24 Hours in Syria
Developments in Syria gather momentum
Former SNC chief Burhan Ghalioun visited Syria’s northern province of Idlib yesterday to offer support to opposition fighters, in a move that was considered to be the clearest indication of FSA control in that region.
The violence and death toll in Syria continued to rise after fighting erupted on Tuesday between Syrian troops and rebel forces near Republic Guard bases in Qadsaya and Al-Hama. The close location of the bases to the centre of Damascus suggests a growing confidence among the rebels.
Meanwhile, Turkey—which has announced multiple defections to their country by high-ranking Syrian military figures including a general, two colonels and two majors—is reported to be amassing troops on its Syrian border. Addressing parliament in Ankara on Tuesday, Prime Minister Erdogan said that the rules of engagement for its military with Syria have now changed and warned that it should keep its forces away or risk an armed response. His furious speech, backed by NATO, comes after the downing of a Turkish military plane last Friday by the Damascus regime.
In a dramatic change of rhetoric on Tuesday, speaking to his newly appointed cabinet Syrian President Bashar Al-Assad said “We live in a real state of war from all angles,” adding “When we are in a war, all policies and all sides and all sectors need to be directed at winning this war.” Hours later an explosion attack by gunmen on the pro-government Ikhbariya television’s offices, located 20 km south of the capital, reportedly killed seven journalists and security guards.In a dramatic change of rhetoric on Tuesday, speaking to his newly appointed cabinet Syrian President Bashar Al-Assad said “We live in a real state of war from all angles,”
Tensions between Syria and Turkey reached new heights last Friday when a Turkish reconnaissance plane was shot down by the Syrian air defences. Controversy remains as to exactly how close the plane was to the Syrian border and to exactly what the Turkish mission was trying to achieve. Some US and allied officials privately raised questions about whether the Turkish warplane had been on a spy mission.
Michael Codner of the Royal United Services Institute (RUSI) spoke to The Majallaon this issue “The fact that a Turkish military aircraft intruded into Syrian airspace whether unarmed as claimed was certainly a challenge for the Syrian government, bearing in mind that Turkey is one of few countries that could have the capability or the will to lead any military intervention.”
He added “Turkey has provided a haven for rebel Syrians and could attempt to impose air control of the north of Syria for some protected rebel enclave in the future. To allow free flight in Syrian airspace would indicate weakness and increasing air control by Turkey. The Syrian government understandably would feel the need to endorse the perception that they have military capability to defend and protect on a scale and capacity that is on a different level to Libya and typical failed and failing states.”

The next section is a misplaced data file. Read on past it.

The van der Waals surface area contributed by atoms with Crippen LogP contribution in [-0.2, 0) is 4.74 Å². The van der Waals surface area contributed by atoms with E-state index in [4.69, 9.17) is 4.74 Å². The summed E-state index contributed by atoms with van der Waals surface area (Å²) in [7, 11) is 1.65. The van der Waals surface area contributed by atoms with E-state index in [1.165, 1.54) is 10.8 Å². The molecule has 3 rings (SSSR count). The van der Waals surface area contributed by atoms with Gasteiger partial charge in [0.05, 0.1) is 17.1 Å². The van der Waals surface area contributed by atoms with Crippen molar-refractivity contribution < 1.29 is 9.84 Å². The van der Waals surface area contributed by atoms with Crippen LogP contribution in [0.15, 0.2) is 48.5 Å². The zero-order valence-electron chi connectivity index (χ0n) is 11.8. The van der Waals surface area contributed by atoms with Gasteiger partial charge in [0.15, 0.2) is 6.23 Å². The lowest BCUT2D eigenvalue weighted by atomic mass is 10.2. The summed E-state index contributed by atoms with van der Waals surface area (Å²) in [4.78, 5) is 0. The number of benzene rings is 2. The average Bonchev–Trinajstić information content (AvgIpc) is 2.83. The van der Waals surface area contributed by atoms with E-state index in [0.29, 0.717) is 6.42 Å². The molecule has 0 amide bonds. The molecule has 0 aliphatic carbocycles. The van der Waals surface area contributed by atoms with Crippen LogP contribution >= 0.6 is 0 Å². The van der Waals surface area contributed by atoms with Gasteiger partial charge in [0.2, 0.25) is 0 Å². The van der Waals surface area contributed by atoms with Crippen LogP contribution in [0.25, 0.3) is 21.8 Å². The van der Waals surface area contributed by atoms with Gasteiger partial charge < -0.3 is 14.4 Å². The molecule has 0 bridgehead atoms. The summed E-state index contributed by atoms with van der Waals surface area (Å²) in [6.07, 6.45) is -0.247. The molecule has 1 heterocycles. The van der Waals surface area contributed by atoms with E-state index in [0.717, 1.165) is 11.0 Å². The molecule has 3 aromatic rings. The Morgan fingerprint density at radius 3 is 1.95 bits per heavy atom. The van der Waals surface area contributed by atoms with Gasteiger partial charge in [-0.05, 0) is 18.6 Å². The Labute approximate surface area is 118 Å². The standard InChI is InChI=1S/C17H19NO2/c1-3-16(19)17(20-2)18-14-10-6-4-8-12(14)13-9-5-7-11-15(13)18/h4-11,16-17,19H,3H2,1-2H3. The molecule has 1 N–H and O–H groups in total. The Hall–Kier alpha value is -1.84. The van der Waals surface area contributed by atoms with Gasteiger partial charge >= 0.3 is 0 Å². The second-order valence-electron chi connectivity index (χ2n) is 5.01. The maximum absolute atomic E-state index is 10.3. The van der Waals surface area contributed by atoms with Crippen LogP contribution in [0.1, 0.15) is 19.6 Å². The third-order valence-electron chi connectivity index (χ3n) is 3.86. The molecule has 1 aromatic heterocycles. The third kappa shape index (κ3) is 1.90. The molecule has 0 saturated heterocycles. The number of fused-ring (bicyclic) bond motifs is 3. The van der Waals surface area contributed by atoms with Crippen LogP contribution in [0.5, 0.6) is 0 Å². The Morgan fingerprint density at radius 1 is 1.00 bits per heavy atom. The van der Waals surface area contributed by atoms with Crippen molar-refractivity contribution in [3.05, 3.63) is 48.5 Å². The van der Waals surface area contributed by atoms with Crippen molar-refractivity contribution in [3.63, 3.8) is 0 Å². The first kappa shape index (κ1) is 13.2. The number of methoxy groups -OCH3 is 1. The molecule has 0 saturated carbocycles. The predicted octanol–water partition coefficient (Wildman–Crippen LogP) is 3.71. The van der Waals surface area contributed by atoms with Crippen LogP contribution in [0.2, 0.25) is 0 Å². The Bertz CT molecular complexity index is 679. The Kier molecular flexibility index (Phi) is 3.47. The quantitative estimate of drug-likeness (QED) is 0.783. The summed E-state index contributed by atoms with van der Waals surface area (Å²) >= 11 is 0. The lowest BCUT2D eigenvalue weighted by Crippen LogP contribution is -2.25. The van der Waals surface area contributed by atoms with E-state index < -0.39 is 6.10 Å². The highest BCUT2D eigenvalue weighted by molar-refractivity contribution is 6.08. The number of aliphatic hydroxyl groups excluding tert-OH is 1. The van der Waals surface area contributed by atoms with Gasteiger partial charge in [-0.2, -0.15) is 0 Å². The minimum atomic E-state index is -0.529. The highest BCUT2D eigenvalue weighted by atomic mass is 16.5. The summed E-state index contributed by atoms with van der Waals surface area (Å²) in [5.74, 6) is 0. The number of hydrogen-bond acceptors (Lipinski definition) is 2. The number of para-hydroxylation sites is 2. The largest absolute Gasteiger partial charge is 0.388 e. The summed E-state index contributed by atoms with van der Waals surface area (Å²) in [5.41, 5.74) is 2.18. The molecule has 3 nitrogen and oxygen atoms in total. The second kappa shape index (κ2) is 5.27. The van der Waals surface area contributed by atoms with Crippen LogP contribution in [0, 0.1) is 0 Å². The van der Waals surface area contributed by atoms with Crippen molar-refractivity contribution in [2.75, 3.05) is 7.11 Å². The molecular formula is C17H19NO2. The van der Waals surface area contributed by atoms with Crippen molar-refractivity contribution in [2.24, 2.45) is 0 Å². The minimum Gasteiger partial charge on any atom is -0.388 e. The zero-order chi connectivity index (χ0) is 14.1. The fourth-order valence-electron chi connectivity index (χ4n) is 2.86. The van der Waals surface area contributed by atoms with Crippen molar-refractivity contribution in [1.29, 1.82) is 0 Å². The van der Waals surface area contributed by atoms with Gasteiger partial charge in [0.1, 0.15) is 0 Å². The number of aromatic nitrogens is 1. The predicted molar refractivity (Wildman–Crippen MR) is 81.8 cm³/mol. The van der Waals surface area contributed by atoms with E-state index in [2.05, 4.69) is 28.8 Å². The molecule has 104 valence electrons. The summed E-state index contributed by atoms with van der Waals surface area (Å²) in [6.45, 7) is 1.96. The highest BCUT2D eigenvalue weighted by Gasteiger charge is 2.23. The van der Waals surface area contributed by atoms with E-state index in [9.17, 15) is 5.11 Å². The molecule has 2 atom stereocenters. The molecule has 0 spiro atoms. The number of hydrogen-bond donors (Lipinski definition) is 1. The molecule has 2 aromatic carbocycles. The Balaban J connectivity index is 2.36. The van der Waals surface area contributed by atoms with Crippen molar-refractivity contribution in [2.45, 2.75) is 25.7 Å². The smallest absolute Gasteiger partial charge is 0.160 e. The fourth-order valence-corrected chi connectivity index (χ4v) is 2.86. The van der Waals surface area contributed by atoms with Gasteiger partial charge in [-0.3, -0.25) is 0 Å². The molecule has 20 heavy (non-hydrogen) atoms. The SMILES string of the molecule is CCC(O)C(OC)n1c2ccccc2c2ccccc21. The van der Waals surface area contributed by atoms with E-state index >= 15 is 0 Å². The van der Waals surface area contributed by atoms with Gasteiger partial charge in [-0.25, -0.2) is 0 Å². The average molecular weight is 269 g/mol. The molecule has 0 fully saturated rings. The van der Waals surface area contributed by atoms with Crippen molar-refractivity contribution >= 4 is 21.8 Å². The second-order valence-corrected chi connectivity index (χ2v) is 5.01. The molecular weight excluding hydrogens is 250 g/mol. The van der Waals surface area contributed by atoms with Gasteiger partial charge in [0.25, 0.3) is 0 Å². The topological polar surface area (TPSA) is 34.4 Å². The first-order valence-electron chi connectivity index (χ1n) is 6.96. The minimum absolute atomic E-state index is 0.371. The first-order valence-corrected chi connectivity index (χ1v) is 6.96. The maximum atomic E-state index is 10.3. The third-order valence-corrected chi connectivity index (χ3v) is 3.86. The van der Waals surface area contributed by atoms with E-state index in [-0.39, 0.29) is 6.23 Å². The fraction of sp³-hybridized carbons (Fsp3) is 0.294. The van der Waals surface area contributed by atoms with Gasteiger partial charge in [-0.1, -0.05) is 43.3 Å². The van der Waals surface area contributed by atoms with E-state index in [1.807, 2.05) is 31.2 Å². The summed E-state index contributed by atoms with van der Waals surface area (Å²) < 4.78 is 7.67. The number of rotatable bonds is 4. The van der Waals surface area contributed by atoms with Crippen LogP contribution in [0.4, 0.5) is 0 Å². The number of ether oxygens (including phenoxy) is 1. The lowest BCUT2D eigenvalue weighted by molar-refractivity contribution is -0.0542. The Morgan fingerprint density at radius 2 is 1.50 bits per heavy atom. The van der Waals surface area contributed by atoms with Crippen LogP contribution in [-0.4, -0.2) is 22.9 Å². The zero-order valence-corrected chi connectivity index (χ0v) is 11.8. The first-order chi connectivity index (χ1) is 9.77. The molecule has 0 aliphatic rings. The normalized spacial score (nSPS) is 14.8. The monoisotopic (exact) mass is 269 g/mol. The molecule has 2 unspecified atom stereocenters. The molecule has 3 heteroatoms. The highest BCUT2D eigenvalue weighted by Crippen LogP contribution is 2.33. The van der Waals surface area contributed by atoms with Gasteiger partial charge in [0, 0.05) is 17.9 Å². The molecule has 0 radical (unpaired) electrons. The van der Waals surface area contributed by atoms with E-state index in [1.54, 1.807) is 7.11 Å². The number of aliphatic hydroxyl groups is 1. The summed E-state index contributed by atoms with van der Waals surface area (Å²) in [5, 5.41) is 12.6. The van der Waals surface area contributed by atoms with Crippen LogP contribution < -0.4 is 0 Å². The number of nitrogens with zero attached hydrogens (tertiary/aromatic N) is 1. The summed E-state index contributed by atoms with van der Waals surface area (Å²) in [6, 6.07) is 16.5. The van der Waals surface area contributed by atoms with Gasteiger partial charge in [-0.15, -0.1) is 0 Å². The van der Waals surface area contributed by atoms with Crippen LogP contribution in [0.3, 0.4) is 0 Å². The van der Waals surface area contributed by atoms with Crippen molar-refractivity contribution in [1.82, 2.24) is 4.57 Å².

The international community have come to the agreement that irrespective of Turkey’s mission or range within Syria’s borders in a situation like this, a warning should have been given before the plane was fired at.
“To shoot down the aircraft in international air space was a foolish decision,” Codner says.
“It crosses that inter-state violence threshold that could give NATO in particular the excuse or justification in support of a member to use violence on the Libya model to aid the rebels. It limits the opportunities for an internationally negotiated future for Syria.”
Syria vows no act of hostility was intended and says that though the jet was inside its airspace, when the military discovered that it was a Turkish plane, Syrian forces joined in with the rescue mission. Turkey however, has claimed that Syria shot at a second Turkish plane during its operation to rescue the first, though this plane was not brought down.
“The better military response from Syria” says Codner “would have been fighter escort of the Turkish plane followed by a diplomatic initiative identifying Turkey’s breach of international law and a warning that Syria would have to protect its airspace by combat as necessary in future because of the intrusion.”
In an effort to form a strong international alliance Turkey has stayed within international law and followed a determined diplomatic response. Turkey called a meeting on Tuesday under article IV of NATO’s constitution, which states that any member can request talks if it feels its territorial integrity has been threatened. NATO have publicly condemned Syria’s act and says it is representative of its blatant disregard for international norms, human life, peace and security.
“This is indicative of a general rise in tensions within the region,” says RUSI’s Mark Phillips “It could also be that Syria was signalling to neighbouring countries, and the wider international community, in response to growing calls for different, perhaps harder, forms of intervention: the message is that the Syrian state has military capabilities which will make any intervention much more difficult compared to operations seen in places like Libya.”
On Tuesday Herve Ladsous, the head of the UN’s peacekeeping operations said that the monitoring mission in Syria would continue to remain suspended due to the increased violence. This further bodes poorly for the six-point peace plan determined by the UN-Arab League envoy and Kofi Annan that was announced in April.